A diary of a year on Linda's ranch, and spiritual sequel to her first published book, the 1987 Windbreak: A Woman Rancher on the Northern Plains.
Gathering from the Grassland: A Plains Journal
320 pages, size: 6 X 9
$29.95 -- hardcover
$19.95 -- trade paperback
High Plains Press
PO Box 123
Glendo, WY 82213
My parents-- Mildred and John Hasselstrom-- on their 26th wedding anniversary in 1978.
A 1968 calendar from a photography studio, with a photo of my father.
The Oak Tree
My dad dug up an oak tree on one of his drives into the Hills with my mother in the 1980s.
Every day in the summer months, he used a hose to fill a 50-gallon drum in the back of his old pickup, then drove around the yard dipping up a bucket full for each tree. He did this for years; many of his trees are giants now, able to survive on their own and providing a great windbreak for the yard. In the winter, when we walk into the ranch yard, the wind drops.
During the drought years of the 1990s, after my father died and when tenants occupied the house, the trees weren’t watered. But they all survived, and the oak tree stands tall today, its leaves speaking to the wind about the effort he put into its growth.
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Linda M. Hasselstrom
PO Box 169
Hermosa SD 57744
All About the Book.
Gathering from the Grassland: A Plains Journal
was published in 2017 by High Plains Press.
A diary of a year on Linda's ranch, and spiritual sequel to her first published book, the 1987 Windbreak: A Woman Rancher on the Northern Plains
About This Book
A description of the book and publication information.
But I Want to Know More
Linda answers questions about the book. Do you have a question?
Blurbs, Comments, and Reviews
What do people have to say about this book? Send us a note so your comments may be included.
Table of Contents
What's included in the book and its layout.
About This Book
Nature writer, poet, and longtime leader in land stewardship, Linda M. Hasselstrom examines several generations of family diaries searching for an understanding of her ancestors and for direction in planning for the future of the plains ranch which has been in the family for over a century.
Moving through the days of a year, she is never afraid to show the reader the most difficult thing of all -- the truth of her life. The portrait that emerges is of a woman who makes peace with life's complexities and finds joy in honoring the plains and its people and animals.
Ever the nature writer at heart, Hasselstrom crafts miniature essays on plains animals including antelope, owls, badgers, snakes, buffalo, and cattle. She also delves into rural community dynamics, death and aging, family, and the work of a writer.
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Linda Answers Questions About Gathering from the Grassland
Q: Is this a journal similar to Windbreak?
Gathering from the Grassland
Gathering from the Grassland may be the "spiritual sequel" to Windbreak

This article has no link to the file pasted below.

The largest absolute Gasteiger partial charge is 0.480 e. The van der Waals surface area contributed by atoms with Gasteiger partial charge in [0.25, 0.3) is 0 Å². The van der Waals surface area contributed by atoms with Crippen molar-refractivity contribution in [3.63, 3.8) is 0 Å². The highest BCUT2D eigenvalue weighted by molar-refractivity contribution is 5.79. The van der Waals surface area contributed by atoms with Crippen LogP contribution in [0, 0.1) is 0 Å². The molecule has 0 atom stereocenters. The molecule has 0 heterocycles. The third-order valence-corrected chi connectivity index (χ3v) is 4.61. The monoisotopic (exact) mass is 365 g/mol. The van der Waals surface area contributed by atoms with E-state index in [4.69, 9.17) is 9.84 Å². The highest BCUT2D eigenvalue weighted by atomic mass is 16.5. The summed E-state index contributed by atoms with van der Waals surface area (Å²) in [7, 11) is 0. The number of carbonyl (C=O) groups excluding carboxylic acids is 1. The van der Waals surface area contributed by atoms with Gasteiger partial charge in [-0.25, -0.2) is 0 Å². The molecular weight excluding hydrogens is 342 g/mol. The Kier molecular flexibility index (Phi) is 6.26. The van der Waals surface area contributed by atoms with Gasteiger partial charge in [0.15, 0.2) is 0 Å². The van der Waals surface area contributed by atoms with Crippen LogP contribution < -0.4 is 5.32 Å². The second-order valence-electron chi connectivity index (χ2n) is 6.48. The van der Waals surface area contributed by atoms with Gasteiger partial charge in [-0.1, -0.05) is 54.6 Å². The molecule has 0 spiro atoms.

has been called "the spiritual sequel" to Windbreak
Both books are in journal form, covering one year; both take place on my ranch as I live in the same house sheltered by windbreak trees; both books include my observations of the birds, wildlife and ranch environment while I also write about my relatives and community.
However, the days of Windbreak
, published in 1987, were mostly taken up by cattle ranching and all the daily tasks related to living on the working ranch.
Gathering from the Grassland
, published thirty years later, was written some years after I returned to the ranch after living for 17 years in Cheyenne, Wyoming, a sojourn which increased my awareness of people with viewpoints considerably different than mine. Since I am no longer responsible for feeding and caring for cattle, I've been able to examine the past of this land through the written words of my record-keeping ancestors. As an environmentalist who works to educate the public about the importance of cattle and grassland to those who enjoy breathing, I work to protect this unique ecosystem, a vast national treasure for our nation. And as a childless widow whose home is surrounded by hobby ranches and subdivisions, I must consider its future. All of these concerns become subjects for my daily journal entries.
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Q: How does this book fit into the timeline of your other books?
Although Gathering from the Grassland
looks back in time to before my birth, the book is written from my perspective of today. So this book is not a prequel to my earlier work, but is most definitely a sequel.
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Q: What does the title mean? Why "gathering"?
My inspiration for writing arises from the grasslands, in the same way that my gardens grow in the raised beds in front of my house. In both cases, I am gathering, harvesting, gleaning what the world of nature offers, whether it's tomatoes or insight.